Some say you need a private browser or a good VPN, and I agree with both thoughts, but perhaps more important is one action that is both simple and utterly complex.
How many passwords do you have? I have dozens. Dozens. Thanks to Apple’s Keychain, 1Password, and LastPass, I can manage them effectively, keep all my eggs out of one basket, but look at the trouble I have to go through to get to a position of relative security.
The most effective way to protect yourself against hackers is to build good password habits
Most of us already know not to use the same password everywhere, and to use a complex, complicated password that is not easy to hack.
See the problem?
High security means crazy inconvenience. Apple’s Touch ID and Face ID brought us higher convenience and higher security. Keep passwords in one place and your fingerprint or face become the key to unlock apps and websites.
That system is an improvement over trying to remember multiple passwords that are complex and arcane, but there might be a better way.
If your password is one word, you’re doing it wrong — it’s time to upgrade to a multi-word “passphrase.”
A “passphrase” is stronger than a single password because it increases entropy, or the amount of randomness in a password, making it harder to guess.
That makes sense. If you create a specific passphrase for each app or login, then it can become something easier to remember, whether you use a password manager or not.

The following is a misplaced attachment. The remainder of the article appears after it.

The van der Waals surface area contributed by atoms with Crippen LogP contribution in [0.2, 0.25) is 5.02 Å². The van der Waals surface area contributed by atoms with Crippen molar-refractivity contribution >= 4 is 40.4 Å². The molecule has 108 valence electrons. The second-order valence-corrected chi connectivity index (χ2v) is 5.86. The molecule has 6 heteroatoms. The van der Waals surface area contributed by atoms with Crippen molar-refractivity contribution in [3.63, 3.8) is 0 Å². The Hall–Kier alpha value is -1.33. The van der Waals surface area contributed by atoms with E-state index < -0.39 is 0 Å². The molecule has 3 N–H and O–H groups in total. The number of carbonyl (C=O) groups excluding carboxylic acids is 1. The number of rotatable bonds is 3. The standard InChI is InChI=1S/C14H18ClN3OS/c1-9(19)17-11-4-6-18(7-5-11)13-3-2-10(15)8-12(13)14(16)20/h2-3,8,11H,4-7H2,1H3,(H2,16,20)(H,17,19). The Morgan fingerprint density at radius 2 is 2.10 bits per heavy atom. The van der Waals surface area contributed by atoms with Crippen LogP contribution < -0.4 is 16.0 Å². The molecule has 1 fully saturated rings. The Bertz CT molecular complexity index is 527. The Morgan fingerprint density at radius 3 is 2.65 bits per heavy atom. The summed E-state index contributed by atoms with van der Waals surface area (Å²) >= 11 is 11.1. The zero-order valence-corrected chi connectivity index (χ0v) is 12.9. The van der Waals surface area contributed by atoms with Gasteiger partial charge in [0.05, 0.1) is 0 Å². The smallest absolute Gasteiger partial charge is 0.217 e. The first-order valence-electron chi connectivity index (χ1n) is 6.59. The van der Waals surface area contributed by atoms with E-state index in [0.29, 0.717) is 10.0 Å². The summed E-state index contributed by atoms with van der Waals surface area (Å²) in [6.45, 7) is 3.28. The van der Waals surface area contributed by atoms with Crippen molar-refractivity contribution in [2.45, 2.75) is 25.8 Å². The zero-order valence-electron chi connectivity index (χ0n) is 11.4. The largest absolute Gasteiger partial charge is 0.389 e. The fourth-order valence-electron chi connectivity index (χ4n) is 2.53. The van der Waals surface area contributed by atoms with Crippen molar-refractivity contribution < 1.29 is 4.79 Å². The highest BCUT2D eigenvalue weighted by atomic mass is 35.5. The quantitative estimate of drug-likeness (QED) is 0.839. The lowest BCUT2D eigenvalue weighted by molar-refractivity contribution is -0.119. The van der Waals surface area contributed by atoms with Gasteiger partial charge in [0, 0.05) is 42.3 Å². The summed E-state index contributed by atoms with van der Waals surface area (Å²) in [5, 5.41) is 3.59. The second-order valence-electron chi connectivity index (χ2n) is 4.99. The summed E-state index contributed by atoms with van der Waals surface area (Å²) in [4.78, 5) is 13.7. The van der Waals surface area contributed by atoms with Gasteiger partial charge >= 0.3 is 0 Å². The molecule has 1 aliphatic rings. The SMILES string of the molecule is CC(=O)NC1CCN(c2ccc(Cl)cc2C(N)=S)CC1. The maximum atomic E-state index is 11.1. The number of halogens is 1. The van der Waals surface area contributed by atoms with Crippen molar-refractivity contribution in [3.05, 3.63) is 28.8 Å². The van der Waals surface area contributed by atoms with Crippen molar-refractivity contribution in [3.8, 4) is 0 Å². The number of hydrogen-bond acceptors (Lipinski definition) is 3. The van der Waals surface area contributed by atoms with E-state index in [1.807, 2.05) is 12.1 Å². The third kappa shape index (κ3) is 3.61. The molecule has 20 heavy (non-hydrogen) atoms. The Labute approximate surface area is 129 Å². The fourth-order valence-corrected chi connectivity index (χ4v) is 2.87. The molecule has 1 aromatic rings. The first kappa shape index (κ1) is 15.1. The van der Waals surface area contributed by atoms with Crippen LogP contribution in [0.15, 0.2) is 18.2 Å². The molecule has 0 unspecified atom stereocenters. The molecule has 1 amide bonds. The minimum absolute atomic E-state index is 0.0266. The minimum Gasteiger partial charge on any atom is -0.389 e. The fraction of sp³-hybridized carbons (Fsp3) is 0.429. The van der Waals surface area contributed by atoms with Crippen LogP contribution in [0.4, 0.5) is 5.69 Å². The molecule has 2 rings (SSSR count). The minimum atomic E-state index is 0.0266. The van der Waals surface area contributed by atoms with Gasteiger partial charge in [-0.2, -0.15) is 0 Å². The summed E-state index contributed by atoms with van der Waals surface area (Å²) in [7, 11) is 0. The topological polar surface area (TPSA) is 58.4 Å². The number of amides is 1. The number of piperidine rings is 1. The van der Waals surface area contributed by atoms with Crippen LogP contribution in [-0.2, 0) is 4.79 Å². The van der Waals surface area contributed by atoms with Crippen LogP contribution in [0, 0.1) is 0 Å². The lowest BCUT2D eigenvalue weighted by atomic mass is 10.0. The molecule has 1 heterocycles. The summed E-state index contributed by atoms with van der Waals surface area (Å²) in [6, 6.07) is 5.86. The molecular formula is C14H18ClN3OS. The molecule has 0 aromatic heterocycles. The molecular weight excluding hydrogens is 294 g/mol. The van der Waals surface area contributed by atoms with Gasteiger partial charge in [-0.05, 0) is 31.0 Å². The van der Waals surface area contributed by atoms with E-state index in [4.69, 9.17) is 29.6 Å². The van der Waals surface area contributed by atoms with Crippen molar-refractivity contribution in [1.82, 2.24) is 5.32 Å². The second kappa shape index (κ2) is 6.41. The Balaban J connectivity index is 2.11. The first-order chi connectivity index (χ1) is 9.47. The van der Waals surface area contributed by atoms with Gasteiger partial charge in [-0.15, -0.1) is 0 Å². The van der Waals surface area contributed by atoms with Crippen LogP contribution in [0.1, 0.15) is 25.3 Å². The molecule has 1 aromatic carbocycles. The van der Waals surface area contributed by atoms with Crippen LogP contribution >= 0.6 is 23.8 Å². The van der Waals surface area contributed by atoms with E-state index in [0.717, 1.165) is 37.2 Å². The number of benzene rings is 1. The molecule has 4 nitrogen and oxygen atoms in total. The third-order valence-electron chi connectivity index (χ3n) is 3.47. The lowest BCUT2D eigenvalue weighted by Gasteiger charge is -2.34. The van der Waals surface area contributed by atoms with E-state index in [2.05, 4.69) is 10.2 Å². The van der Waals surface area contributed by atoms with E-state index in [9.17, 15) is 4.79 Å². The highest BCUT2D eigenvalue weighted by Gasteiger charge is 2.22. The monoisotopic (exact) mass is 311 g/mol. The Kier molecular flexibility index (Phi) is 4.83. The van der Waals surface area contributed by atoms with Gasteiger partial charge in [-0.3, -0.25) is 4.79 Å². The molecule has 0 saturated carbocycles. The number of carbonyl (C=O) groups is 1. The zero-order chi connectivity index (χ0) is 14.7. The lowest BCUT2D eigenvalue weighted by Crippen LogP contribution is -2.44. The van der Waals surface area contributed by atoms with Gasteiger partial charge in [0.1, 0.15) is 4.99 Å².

The problem with a secure system that requires a long, complex, difficult-to-remember password is that people do not want to use it. A password manager makes it easier– thank you, Apple for Touch ID and Face ID– but pass-phrases extend the complexity while adding simplicity.
Passphrases that you can memorize– but that even the NSA can’t guess
If even that sounds too complex, try Use A Passphrase. The website. Let someone else create a passphrase for you. For example, select a five-word passphrase, with spaces.
I did. This is what I got.
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Is that a better password? Yes. Is it easy to remember? No. Or, at least, not so much. Add a number sequence or symbol to each word and it becomes just as memorable but stronger.
What about multiple sites?
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Seems easy enough, but personalizing them might make them easier to remember. Bambi Does Chocolate And High Heels came to mind.